giving us a real feel for the challenges and achievements of our students and I hope to be able to make such visits annually supported by Cairdeas. These students will be the leaders for palliative care and give us great hope for the future. I also had the chance spend a few days climbing Mulange (you can see why it is called the 'island in the sky') and then relaxing by lake Malawi with my friend Geoff.  What an amazing privilege to be able to explore such beautiful places.

Back in Mulago we have been busy with the undergraduate and postgraduate exams with a communications exam included for the first time. Our clinical team is busy with increasing numbers of referrals. Let me introduce you to a young woman we met recently on the wards.Angela has a bone disease that means she is liable
to fractures and recently broke her hip which cannot be mended surgically. She is in constant pain and her family were praying they would find some help. When our nurse Regina came the next day and was able to give support and prescribe oral morphine Angela slept for the first time in weeks. What a difference yet morphine is not available to so many millions and even in Uganda we are struggling with a regular supply  and in serious risk of running short this month. Angela could not thanks us enough and despite her continuing pain and
disability she has such a grace and peace. Her mother cried as she shared about their fears and Angela's courage and again thanked the 'angels who helped in their hour of need' . Here is Angela sharing some verses from Psalm 41v1-3 which talk of the blessings for those who help the sick and the protection and healing that comes from God. We left her room encouraged and humbled.
Thanks as ever for your support. I am back to India soon to follow up on previous visits and of course see great friends and colleagues, eat spicy food and gaze at the mountains of Mizoram once more.

Wednesday, March 31, 2010

Building for the future

Is there anything more rewarding than mentoring and supporting committed, enthusiastic, compassionate colleagues and seeing them grow and develop? It is perhaps the greatest gift we offer in Cairdeas and one of my personal privileges. The new BSc in palliative care has been long been a dream, had a tricky and demanding gestation. But finally we have our 'Degree for Africa' and the prospect of training many many future leaders for palliative care in Africa. Here is a truly inspiring group of palliative care colleagues. Some are part of the team from Hospice Africa Uganda and Makerere University who have developed and now teach this new Degree programme. The rest are some of our first group of 21 students who started year 1 in February. They come from Uganda, Kenya, Namibia, Malawi, Swaziland and Tanzania. We have mothers, poets, government workers, mission hospital staff; they speak different languages and come from different cultures;  yet all have such a commitment to learn and to make a difference for the many many who are in need in their countries. They have completed an intense 4 weeks of face to face teaching and now have gone back to their own countries to work at a distance completing assignments and exams and then clinical placements. Those leaving after Year 1 with a pass will be awarded a Diploma and others will stay on till Years 2&3 to complete their BSc. We have a further 13 coming straight into Year 2 in August who already hold a relevant Diploma. What an exciting opportunity for all of us! Here are the 5 students from Malawi where palliative care developments go from strength to strength. Do you like our team tee-shirts? I think wee Hannah is a bit too young for now. Why do we need this Degree? The majority of those in need in sub-Saharan Africa who face life limiting illness with pain, distress, loneliness and financial desperation do not have access to help. Most will not be able to have even basic pain relief with oral morphine. Families will struggle without support. These students and all those they in turn will teach and train will help to make a difference; please pray for them.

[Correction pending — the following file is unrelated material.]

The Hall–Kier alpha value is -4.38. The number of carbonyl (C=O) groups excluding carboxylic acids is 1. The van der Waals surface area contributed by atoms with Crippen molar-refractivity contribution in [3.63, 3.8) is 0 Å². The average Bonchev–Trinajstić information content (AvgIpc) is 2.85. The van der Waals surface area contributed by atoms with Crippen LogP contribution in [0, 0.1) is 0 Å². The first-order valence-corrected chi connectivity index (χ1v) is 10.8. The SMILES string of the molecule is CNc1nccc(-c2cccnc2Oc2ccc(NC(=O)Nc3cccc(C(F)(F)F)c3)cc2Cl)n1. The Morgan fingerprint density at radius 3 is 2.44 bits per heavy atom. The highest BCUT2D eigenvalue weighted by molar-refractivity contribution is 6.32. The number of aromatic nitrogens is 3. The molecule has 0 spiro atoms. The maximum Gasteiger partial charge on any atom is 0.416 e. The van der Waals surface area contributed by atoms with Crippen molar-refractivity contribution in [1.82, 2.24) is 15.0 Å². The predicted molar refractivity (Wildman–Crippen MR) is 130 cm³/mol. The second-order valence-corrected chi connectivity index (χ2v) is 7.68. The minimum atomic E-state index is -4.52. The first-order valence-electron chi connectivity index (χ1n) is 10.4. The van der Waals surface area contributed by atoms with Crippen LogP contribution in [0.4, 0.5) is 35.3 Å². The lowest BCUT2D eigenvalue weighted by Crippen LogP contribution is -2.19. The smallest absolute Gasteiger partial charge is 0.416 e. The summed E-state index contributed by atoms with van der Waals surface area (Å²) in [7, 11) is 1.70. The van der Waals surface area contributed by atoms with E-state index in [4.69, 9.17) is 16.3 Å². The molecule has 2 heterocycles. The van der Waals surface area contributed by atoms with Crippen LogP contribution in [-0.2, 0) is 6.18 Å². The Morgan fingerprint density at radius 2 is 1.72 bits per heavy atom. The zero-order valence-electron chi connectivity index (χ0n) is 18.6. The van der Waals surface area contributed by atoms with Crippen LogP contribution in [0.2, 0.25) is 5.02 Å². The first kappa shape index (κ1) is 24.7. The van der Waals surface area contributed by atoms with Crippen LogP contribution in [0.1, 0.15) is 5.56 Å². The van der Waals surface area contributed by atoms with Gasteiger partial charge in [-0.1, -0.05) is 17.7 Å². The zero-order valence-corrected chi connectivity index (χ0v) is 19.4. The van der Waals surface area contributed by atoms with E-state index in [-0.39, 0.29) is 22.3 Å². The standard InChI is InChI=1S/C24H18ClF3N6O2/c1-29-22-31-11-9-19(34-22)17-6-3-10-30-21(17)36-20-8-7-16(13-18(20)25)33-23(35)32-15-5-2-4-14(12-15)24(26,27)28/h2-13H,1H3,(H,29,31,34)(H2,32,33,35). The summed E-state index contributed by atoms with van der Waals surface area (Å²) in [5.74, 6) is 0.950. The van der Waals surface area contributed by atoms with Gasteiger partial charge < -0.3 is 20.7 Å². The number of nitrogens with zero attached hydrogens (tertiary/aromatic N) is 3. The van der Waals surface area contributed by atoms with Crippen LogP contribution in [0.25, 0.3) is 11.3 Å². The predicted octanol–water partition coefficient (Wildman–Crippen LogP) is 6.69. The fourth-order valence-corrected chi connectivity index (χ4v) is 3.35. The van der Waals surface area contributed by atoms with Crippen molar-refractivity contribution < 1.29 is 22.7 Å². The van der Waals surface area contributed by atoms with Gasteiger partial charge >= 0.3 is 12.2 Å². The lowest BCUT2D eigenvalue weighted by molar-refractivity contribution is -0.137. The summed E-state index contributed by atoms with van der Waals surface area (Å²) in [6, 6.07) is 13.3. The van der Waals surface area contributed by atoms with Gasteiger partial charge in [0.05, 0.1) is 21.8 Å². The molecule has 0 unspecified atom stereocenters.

One last visit for this post. I have not only the privilege of seeing students train but also to be able to support and offer expertise to more senior colleagues. A fascinating conference recently in Riyadh, Saudi Arabia brought together many from across the Arab world as well as international experts form the WHO, USA, UK, Europe and yours truly! This Initiative to Improve Cancer Care in the Arab World (IICCAW) had the ambitious aim of eliciting the current stare of services and planning and brining together a strategic planing process for the next 10 years. We worked hard and there were impressive results - now to put it into action. I was especially pleased to meet palliative care colleagues from Saudi Arabia, Jordan, Sudan, UAE, Qatar, and interested others from a wider field. Riyadh is a very different place; full of the usual warm open Arabic hospitality yet also seems a world apart. It is respectful for women to be covered in public so I had my first experience of wearing an abayah. Who would have thought!